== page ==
Sleep is the time when the body actively restores and strengthens its resources. During our deepest sleep, muscles are relaxed, allowing them to rest and be repaired. The blood supply to muscles is increased, bringing hormones and other chemicals to repair damage and normal wear and replacing the proteins needed to fuel movement.
A Circadian clock controls when these activities and other regular ones occur. From its control center very near the brain's visual cortex, it secretes various hormones at given times throughout the day and night. (Circadian is Latin for "about a day.") The hormones trigger a person to feel sleepy or hungry. Once asleep, they trigger the brain when to go into a heavy sleep where various cleaning, repair and other upkeep tasks happen, when to go into a lighter sleep (REM sleep) where memory sorting dreams occur, and when to wake up.
The internal clock maintains its accuracy in a variety of ways, but the most important is by using information from light sensors in the eyes sent via the visual cortex's non-visual sensory system. When the clock is damaged by dementia, its functioning can become inaccurate and garbled. Sleep and waking routines are disrupted. A person might get their days and nights turned around. More likely, they will wake up several times a night and nap often during the day. Of course, it is not only the PlwD's* sleep that is disturbed. The care partner's sleep is too.
The control centers for both visual and non-visual systems are very close together in an area that is often an early LBD target (think illusions, hallucinations and the like). Because of the closeness, the Circadian clock can be an early target as well, causing any of the above time regulation issues.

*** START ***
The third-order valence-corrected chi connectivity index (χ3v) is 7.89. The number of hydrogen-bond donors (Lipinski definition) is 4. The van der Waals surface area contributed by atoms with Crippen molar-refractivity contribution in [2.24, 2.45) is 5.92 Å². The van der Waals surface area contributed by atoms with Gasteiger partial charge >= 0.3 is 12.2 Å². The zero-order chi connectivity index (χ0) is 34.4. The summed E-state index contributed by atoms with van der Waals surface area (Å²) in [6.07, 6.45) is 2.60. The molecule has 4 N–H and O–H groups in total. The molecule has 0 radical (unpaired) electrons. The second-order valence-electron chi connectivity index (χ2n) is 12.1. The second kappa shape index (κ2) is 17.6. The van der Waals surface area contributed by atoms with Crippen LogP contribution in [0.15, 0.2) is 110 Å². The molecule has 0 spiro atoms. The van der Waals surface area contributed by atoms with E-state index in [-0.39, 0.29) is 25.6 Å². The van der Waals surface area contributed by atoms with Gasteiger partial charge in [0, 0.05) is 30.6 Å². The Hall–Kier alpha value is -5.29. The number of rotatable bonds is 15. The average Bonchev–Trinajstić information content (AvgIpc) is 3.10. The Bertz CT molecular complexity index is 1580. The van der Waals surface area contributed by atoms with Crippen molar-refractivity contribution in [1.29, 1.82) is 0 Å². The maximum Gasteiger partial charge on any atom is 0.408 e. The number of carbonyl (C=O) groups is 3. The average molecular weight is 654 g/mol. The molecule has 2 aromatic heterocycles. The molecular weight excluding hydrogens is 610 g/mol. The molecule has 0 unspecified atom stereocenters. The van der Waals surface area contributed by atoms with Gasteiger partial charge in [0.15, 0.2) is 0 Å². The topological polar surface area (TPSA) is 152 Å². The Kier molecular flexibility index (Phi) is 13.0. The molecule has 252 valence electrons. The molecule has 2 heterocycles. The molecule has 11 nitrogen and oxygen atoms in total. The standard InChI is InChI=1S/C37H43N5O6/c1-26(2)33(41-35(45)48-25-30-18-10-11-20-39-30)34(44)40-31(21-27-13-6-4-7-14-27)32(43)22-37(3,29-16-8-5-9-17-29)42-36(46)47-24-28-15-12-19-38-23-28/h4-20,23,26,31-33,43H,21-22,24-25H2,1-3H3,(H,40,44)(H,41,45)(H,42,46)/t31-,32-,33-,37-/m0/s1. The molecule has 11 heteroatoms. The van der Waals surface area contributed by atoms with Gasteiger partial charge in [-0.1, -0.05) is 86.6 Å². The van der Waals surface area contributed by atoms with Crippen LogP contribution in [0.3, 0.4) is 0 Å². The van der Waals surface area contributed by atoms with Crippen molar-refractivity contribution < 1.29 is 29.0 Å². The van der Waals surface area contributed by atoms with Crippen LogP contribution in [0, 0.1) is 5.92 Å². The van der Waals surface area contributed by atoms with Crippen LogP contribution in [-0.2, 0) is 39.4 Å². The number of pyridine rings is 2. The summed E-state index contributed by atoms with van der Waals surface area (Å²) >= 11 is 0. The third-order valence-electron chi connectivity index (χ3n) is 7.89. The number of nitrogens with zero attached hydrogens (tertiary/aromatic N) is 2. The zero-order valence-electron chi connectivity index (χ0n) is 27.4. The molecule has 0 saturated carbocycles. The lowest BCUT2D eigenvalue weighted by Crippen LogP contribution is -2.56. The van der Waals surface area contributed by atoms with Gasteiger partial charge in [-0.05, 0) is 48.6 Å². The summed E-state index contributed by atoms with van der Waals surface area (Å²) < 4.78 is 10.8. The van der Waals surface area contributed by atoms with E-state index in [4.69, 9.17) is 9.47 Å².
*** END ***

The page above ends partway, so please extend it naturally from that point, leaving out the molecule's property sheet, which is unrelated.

Of course, Lewy bodies are the only culprits. As people age, they tend to wake more often for a variety of reasons, from bathroom visits to apnea and more. The circadian clock functions in cycles of about 90 minutes each. Waking in the middle of a cycle can interfere and cause the clock to malfunction. This may cause a person to have difficulty sleeping at night, staying awake during the day or have repeated shorter periods of sleeping and waking throughout the day. None of these may provide for the deep sleep or for the dreaming sleep, both of which the brain needs for good functioning.
Circadian clock malfunctioning can cause a person to sleep a lot in the daytime, but there are other reasons for this too. With dementia, everything from thinking to moving takes more time--and more energy. Add the tremors common with PDD*, and it gets even more energy-intensive. This means that the PlwD needs more sleep to replenish their energy. It's nature's way of allowing the body and the brain the time they need to catch up and clean up. Unless the PlwD is not sleeping much at night, this is not something to stress about. Just use the time to do something for yourself--like catching up on your own sleep!
If the PlwD isn't getting much night-time sleep, experiment with nap time and bedtime routines to find the best ones for helping a PlwD fall asleep at night and stay asleep for longer periods at night. (Suggestions in a later blog.)
Next week: Sleep, Part 3: The Brain's Janitor.
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LBD: Lewy body dementia
PD: Parkinson's disease
PlwD: person living with dementia
DLB: dementia with Lewy bodies
PDD: Parkinson's disease with dementia
PlwD: person/people living with dementia
PlwPD, LBD, PDD, etc.: person/people living with PD, LBD, PDD, etc.
MCI: mild cognitive impairment
MCI-LB: the form of MCI that precedes LBD
BPSD: behavioral and psychological symptoms of dementia
A Caregivers’ Guide to Lewy Body Dementia
Managing Cognitive Issues in Parkinson's and Lewy Body Dementia
Helen and James Whitworth are not doctors, lawyers or social workers. As informed caregivers, they share the information here for educational purposes only. It should never be used instead of a professional's advice.